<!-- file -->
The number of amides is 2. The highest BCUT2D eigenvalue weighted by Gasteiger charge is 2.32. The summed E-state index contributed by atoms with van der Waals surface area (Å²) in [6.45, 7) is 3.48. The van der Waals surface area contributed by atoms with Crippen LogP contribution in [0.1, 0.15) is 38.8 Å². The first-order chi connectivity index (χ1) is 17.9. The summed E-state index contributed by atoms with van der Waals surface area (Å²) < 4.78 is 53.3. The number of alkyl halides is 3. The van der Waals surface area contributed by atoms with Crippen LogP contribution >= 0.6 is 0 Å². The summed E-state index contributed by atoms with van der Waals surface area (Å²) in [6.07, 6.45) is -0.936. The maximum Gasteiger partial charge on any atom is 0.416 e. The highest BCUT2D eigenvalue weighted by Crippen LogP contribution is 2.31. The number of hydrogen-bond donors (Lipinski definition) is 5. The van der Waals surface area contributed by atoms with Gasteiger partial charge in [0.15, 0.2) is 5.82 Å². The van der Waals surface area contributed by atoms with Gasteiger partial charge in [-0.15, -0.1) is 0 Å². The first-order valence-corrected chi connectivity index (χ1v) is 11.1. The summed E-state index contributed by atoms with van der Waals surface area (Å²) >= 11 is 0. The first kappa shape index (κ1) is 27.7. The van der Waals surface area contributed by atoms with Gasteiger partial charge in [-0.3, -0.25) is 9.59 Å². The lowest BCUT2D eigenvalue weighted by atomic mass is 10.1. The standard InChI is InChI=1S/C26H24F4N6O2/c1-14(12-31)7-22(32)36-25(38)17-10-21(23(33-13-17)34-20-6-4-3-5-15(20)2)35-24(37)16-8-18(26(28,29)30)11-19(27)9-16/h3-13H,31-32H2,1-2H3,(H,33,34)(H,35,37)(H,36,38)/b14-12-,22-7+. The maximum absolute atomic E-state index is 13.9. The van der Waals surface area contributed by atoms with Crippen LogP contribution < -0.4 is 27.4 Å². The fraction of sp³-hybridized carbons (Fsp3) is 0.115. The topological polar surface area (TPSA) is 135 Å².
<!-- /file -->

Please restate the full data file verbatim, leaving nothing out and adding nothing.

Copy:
The number of amides is 2. The highest BCUT2D eigenvalue weighted by Gasteiger charge is 2.32. The summed E-state index contributed by atoms with van der Waals surface area (Å²) in [6.45, 7) is 3.48. The van der Waals surface area contributed by atoms with Crippen LogP contribution in [0.1, 0.15) is 38.8 Å². The first-order chi connectivity index (χ1) is 17.9. The summed E-state index contributed by atoms with van der Waals surface area (Å²) < 4.78 is 53.3. The number of alkyl halides is 3. The van der Waals surface area contributed by atoms with Crippen LogP contribution >= 0.6 is 0 Å². The summed E-state index contributed by atoms with van der Waals surface area (Å²) in [6.07, 6.45) is -0.936. The maximum Gasteiger partial charge on any atom is 0.416 e. The highest BCUT2D eigenvalue weighted by Crippen LogP contribution is 2.31. The number of hydrogen-bond donors (Lipinski definition) is 5. The van der Waals surface area contributed by atoms with Gasteiger partial charge in [0.15, 0.2) is 5.82 Å². The van der Waals surface area contributed by atoms with Gasteiger partial charge in [-0.15, -0.1) is 0 Å². The first-order valence-corrected chi connectivity index (χ1v) is 11.1. The summed E-state index contributed by atoms with van der Waals surface area (Å²) >= 11 is 0. The first kappa shape index (κ1) is 27.7. The van der Waals surface area contributed by atoms with Gasteiger partial charge in [-0.3, -0.25) is 9.59 Å². The lowest BCUT2D eigenvalue weighted by atomic mass is 10.1. The standard InChI is InChI=1S/C26H24F4N6O2/c1-14(12-31)7-22(32)36-25(38)17-10-21(23(33-13-17)34-20-6-4-3-5-15(20)2)35-24(37)16-8-18(26(28,29)30)11-19(27)9-16/h3-13H,31-32H2,1-2H3,(H,33,34)(H,35,37)(H,36,38)/b14-12-,22-7+. The maximum absolute atomic E-state index is 13.9. The van der Waals surface area contributed by atoms with Crippen LogP contribution < -0.4 is 27.4 Å². The fraction of sp³-hybridized carbons (Fsp3) is 0.115. The topological polar surface area (TPSA) is 135 Å².